Has F&I Profit Per Vehicle Reached its Peak?
With the auto industry enjoying year-over-year growth for the last several years the big question for many dealers is, how long will the good times continue to roll? More specifically, will F&I departments continue as significant profit centers in the future? We got an expert take on the future of F&I from Dave Robertson, Co-Founder & Executive Director for the Association of Finance & Insurance Professionals and Rick Kurtz, Senior Vice President of Protective Asset Protection. Turns out the short answer to this all-important question is, “yes, with some work.”
Regarding the future viability of F&I products, Dave Robertson explains that if buyers didn’t find value in the products and services provided by F&I departments they wouldn’t agree to purchase them. As long as those unfulfilled needs continue to exist – and F&I departments continue to meet them – F&I will continue as a profit center. However, what constitutes “consumer need” continues to evolve and changes in the buying experience, differences in generational expectations and vehicles themselves are in a constant state of flux. Dealers will need to stay on top of these changing dynamics.
Robertson points out that increased F&I product penetration is key to future success. With markup thresholds for aftermarket products being established and aggressively enforced along with the loss of many peripheral and gingerbread products, emphasis will shift from revenue generated per-item-sold to higher levels of penetration across a smaller array of available products.
Brisk sales ensure a steady supply of customers to the F&I box. As sales decline more time is spent working each customer and typically F&I product penetration increases when things slow down. As a result, a moderate reduction in sales may not produce a corresponding reduction in F&I revenue. In fact, it could inch upward. But if sales continue to decline, every aspect of your F&I operation will need to be reviewed. Questions that Robertson suggests you ask yourself include; Are products with similar benefits available for lower wholesale prices? Is additional product knowledge and conversion technique training required? Can the F&I department function with fewer people?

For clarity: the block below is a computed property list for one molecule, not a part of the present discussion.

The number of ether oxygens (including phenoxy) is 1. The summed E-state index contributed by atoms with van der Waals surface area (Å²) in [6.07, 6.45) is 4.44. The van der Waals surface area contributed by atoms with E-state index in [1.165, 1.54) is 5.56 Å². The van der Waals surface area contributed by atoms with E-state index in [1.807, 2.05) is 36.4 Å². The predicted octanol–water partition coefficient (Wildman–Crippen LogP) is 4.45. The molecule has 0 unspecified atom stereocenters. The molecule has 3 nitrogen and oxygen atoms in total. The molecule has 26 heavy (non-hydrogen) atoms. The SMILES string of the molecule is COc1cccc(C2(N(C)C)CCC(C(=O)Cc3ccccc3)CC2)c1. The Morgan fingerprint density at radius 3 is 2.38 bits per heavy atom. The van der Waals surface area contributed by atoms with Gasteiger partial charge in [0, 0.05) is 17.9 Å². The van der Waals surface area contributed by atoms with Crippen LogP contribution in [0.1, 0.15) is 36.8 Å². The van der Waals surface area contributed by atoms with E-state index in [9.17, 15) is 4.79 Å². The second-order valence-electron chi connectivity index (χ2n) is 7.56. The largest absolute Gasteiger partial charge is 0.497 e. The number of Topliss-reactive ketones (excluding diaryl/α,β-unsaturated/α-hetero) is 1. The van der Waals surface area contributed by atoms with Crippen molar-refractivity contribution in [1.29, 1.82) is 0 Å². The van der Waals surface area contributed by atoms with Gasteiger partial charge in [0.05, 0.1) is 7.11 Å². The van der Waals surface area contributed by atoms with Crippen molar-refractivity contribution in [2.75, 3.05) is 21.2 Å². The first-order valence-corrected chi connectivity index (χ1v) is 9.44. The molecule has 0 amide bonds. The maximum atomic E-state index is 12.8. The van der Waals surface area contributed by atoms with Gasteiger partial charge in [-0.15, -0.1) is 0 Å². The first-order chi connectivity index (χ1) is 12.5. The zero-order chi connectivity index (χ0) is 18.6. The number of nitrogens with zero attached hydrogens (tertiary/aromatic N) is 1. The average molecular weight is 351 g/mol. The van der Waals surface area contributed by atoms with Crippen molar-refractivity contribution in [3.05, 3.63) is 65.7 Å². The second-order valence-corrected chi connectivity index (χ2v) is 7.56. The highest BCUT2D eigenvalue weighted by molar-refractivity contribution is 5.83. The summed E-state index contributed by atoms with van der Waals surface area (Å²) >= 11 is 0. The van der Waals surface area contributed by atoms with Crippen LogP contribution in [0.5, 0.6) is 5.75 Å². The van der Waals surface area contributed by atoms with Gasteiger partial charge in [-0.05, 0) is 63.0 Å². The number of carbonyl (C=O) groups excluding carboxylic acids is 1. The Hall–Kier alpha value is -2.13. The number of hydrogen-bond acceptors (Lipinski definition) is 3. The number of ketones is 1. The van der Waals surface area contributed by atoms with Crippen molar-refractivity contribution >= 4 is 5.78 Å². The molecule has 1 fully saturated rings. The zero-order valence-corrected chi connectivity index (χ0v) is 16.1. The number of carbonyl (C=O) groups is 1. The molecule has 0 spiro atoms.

So, what should dealers do to maintain a productive and hassle free F&I operation? Robertson suggests the following steps.
- Establish realistic penetration and profitability expectations that encompass all aspects of the F&I department’s activities. Catch 22 performance standards – expectations that can only be achieved by bending the truth or the law are a recipe for disaster. Where applicable, CSI performance should be a factor.
- Recognize the correlation between F&I performance and the actions of sales and desk managers. All parties to the transaction must work in unison toward a common objective.
- All parties should be fully conversant with conversion techniques, product knowledge and the governing state and federal consumer regulations.
- With FTC, CFPB and state AG oversight becoming more prevalent, dealers should establish reasonable profit & retail pricing thresholds, monitor activity to ensure compliance and take documented remedial action if needed. Implementing the NADA Fair Credit Compliance Policy & Program is a good place to start.
- Conduct periodic assessments of your F&I offerings with an emphasis on realistically realized consumer benefits and profitability. Subjecting current and potential products to review by a qualified attorney and fully executing the documents will dramatically reduce future hassles.
- Promote the benefits and services provided by your F&I department as an integral part of your store’s overall marketing agenda.
- If you’re charged with consummating the transaction, a review of you well you handled it should be conducted the moment the customer walks out the door. The equitable practices test is: how many of the parties to the deal I just processed came away as winners? Parties include the customer, the funding or leasing source, the aftermarket product vendors, the selling dealer, the retail auto automobile industry and, of course, you. The goal is to make sure all parties have been well served otherwise your actions will be of detriment to one or more of the parties involved – including you.